The parameter works the same as FingerprintArena.sample() so for examples see the previous section.

Look up a fingerprint with a given id

In this section you’ll learn how to get a fingerprint record with a given id.

All fingerprint records have an identifier and a fingerprint. Identifiers should be unique. (Duplicates are allowed, and if they exist then the lookup code described in this section will arbitrarily decide which record to return. Once made, the choice will not change.)

Let’s find the fingerprint for the record in “pubchem_targets.fps” which has the identifier 48626981. One solution is to iterate over all of the records in a file, using the FPS reader:

>>> import chemfp
>>> for id, fp in"pubchem_targets.fps"):
...   if id == "48626981":
...     break
... else:
...   raise KeyError("%r not found" % (id,))
>>> fp[:5]

I used the somewhat obscure else clause to the for loop. If the for finishes without breaking, which would happen if the identifier weren’t present, then it will raise an exception saying that it couldn’t find the given identifier.

If the fingerprint records are already in a FingerprintArena then there’s a better solution. Use the FingerprintArena.get_fingerprint_by_id() method to get the fingerprint byte string, or None if the identifier doesn’t exist:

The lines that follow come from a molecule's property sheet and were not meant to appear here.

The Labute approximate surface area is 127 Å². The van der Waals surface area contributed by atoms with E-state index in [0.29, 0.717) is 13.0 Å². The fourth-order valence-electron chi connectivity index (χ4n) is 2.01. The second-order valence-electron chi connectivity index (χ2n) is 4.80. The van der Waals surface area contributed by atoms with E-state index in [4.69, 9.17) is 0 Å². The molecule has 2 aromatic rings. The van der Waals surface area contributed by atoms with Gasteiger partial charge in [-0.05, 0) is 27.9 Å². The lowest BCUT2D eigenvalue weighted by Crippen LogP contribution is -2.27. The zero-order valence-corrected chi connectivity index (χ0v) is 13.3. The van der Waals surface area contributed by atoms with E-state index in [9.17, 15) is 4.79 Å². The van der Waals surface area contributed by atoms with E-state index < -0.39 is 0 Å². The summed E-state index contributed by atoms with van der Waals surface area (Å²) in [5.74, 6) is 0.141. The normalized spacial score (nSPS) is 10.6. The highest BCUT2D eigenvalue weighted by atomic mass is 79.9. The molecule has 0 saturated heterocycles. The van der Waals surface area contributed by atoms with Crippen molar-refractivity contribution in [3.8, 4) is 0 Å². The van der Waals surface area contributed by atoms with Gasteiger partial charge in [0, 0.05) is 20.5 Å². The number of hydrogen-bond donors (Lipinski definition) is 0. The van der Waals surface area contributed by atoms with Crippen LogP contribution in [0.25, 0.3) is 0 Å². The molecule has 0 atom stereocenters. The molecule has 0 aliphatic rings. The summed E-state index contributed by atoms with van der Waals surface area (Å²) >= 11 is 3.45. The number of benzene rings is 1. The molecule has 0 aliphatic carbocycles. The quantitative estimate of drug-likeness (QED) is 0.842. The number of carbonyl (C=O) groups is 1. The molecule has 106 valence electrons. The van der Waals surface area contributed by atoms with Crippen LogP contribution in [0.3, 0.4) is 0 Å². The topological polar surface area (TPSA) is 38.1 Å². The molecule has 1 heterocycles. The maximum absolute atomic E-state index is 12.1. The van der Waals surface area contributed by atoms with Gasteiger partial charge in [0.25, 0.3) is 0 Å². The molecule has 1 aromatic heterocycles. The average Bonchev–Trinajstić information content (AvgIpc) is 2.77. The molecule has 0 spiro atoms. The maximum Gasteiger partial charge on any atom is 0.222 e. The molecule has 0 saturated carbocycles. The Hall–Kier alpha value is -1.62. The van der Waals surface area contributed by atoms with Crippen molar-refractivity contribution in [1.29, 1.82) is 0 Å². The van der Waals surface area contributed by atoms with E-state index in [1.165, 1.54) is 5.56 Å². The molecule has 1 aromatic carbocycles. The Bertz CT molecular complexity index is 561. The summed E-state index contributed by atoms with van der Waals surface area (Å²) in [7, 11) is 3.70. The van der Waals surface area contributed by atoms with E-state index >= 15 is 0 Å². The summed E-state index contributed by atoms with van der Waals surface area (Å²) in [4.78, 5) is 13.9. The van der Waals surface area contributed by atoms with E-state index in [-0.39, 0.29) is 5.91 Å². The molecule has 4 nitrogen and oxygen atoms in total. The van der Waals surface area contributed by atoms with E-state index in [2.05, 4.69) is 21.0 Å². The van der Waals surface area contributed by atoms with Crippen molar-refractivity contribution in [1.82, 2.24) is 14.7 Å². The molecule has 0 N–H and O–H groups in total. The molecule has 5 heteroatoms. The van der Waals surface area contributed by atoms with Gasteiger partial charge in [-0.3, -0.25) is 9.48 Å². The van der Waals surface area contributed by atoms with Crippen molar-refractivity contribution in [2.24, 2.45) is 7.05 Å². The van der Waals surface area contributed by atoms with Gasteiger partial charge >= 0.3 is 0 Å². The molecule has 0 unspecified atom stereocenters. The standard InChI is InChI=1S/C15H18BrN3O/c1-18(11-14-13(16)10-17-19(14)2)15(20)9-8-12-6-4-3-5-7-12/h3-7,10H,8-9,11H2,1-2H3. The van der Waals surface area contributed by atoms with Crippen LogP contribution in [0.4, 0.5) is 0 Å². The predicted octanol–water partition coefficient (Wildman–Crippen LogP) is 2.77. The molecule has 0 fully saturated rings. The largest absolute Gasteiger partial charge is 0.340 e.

>>> arena = chemfp.load_fingerprints("pubchem_targets.fps")
>>> fp = arena.get_fingerprint_by_id("48626981")
>>> fp[:5]
>>> missing_fp = arena.get_fingerprint_by_id("does-not-exist")
>>> missing_fp
>>> missing_fp is None

Internally this does about what you think it would. It uses the arena’s id list to make a lookup table mapping identifier to index, and caches the table for later use. Given the index, it’s very easy to get the fingerprint.

In fact, you can get the index and do the record lookup yourself:

>>> arena.get_index_by_id("48626981")
>>> fp_index = arena.get_index_by_id("48626981")
>>> arena[fp_index]
('48626981', '\x07\xde\x1c\x00  ... many bytes deleted ...')

Sorting search results

In this section you’ll learn how to sort the search results.

The k-nearest searches return the hits sorted from highest score to lowest, and break ties arbitrarily. This is usually what you want, and the extra cost to sort is small (k*log(k)) compared to the time needed to maintain the internal heap (N*log(k)).

By comparison, the threshold searches return the hits in arbitrary order. Sorting takes up to N*log(N) time, which is extra work for those cases where you don’t want sorted data. Use the SearchResult.reorder() method if you want the hits sorted in-place:

>>> import chemfp
>>> arena = chemfp.load_fingerprints("pubchem_queries.fps")
>>> query_fp = arena.get_fingerprint_by_id("99129158")
>>> from chemfp import search
>>> result = search.threshold_tanimoto_search_fp(query_fp, arena, threshold=0.90)
>>> len(result)
>>> for pair in result.get_ids_and_scores():
...   print pair
('99129178', 0.9733333333333334)